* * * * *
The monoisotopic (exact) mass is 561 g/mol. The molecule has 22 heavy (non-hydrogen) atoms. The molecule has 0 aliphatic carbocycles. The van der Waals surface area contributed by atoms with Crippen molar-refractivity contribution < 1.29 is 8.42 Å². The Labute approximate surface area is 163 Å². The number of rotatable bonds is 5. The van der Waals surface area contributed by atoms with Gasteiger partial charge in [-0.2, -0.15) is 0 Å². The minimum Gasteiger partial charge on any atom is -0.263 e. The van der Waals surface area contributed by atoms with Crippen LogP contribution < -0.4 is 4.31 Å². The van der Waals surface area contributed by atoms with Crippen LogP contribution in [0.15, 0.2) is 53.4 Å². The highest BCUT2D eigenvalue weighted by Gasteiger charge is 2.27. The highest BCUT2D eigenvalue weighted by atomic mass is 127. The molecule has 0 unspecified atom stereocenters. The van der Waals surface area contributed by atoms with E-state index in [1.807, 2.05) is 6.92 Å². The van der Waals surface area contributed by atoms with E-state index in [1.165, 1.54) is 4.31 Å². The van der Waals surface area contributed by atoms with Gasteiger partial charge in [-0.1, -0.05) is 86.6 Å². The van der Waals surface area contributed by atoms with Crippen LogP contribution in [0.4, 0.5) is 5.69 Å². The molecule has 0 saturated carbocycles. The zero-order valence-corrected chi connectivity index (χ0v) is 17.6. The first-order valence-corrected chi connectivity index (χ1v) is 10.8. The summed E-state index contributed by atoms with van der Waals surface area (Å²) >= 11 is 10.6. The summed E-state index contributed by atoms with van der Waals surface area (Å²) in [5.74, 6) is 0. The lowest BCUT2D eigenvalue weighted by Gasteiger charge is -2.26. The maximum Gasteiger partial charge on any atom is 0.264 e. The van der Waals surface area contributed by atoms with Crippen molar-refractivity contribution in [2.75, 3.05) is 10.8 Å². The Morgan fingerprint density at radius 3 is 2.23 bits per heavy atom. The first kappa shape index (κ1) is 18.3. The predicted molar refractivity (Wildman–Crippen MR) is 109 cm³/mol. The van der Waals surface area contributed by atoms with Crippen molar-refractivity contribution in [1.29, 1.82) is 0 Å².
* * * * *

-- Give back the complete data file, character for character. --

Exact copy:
The monoisotopic (exact) mass is 561 g/mol. The molecule has 22 heavy (non-hydrogen) atoms. The molecule has 0 aliphatic carbocycles. The van der Waals surface area contributed by atoms with Crippen molar-refractivity contribution < 1.29 is 8.42 Å². The Labute approximate surface area is 163 Å². The number of rotatable bonds is 5. The van der Waals surface area contributed by atoms with Gasteiger partial charge in [-0.2, -0.15) is 0 Å². The minimum Gasteiger partial charge on any atom is -0.263 e. The van der Waals surface area contributed by atoms with Crippen LogP contribution < -0.4 is 4.31 Å². The van der Waals surface area contributed by atoms with Crippen LogP contribution in [0.15, 0.2) is 53.4 Å². The highest BCUT2D eigenvalue weighted by Gasteiger charge is 2.27. The highest BCUT2D eigenvalue weighted by atomic mass is 127. The molecule has 0 unspecified atom stereocenters. The van der Waals surface area contributed by atoms with E-state index in [1.807, 2.05) is 6.92 Å². The van der Waals surface area contributed by atoms with E-state index in [1.165, 1.54) is 4.31 Å². The van der Waals surface area contributed by atoms with Gasteiger partial charge in [-0.1, -0.05) is 86.6 Å². The van der Waals surface area contributed by atoms with Crippen LogP contribution in [0.4, 0.5) is 5.69 Å². The molecule has 0 saturated carbocycles. The zero-order valence-corrected chi connectivity index (χ0v) is 17.6. The first-order valence-corrected chi connectivity index (χ1v) is 10.8. The summed E-state index contributed by atoms with van der Waals surface area (Å²) >= 11 is 10.6. The summed E-state index contributed by atoms with van der Waals surface area (Å²) in [5.74, 6) is 0. The lowest BCUT2D eigenvalue weighted by Gasteiger charge is -2.26. The maximum Gasteiger partial charge on any atom is 0.264 e. The van der Waals surface area contributed by atoms with Crippen molar-refractivity contribution in [2.75, 3.05) is 10.8 Å². The Morgan fingerprint density at radius 3 is 2.23 bits per heavy atom. The first kappa shape index (κ1) is 18.3. The predicted molar refractivity (Wildman–Crippen MR) is 109 cm³/mol. The van der Waals surface area contributed by atoms with Crippen molar-refractivity contribution in [1.29, 1.82) is 0 Å².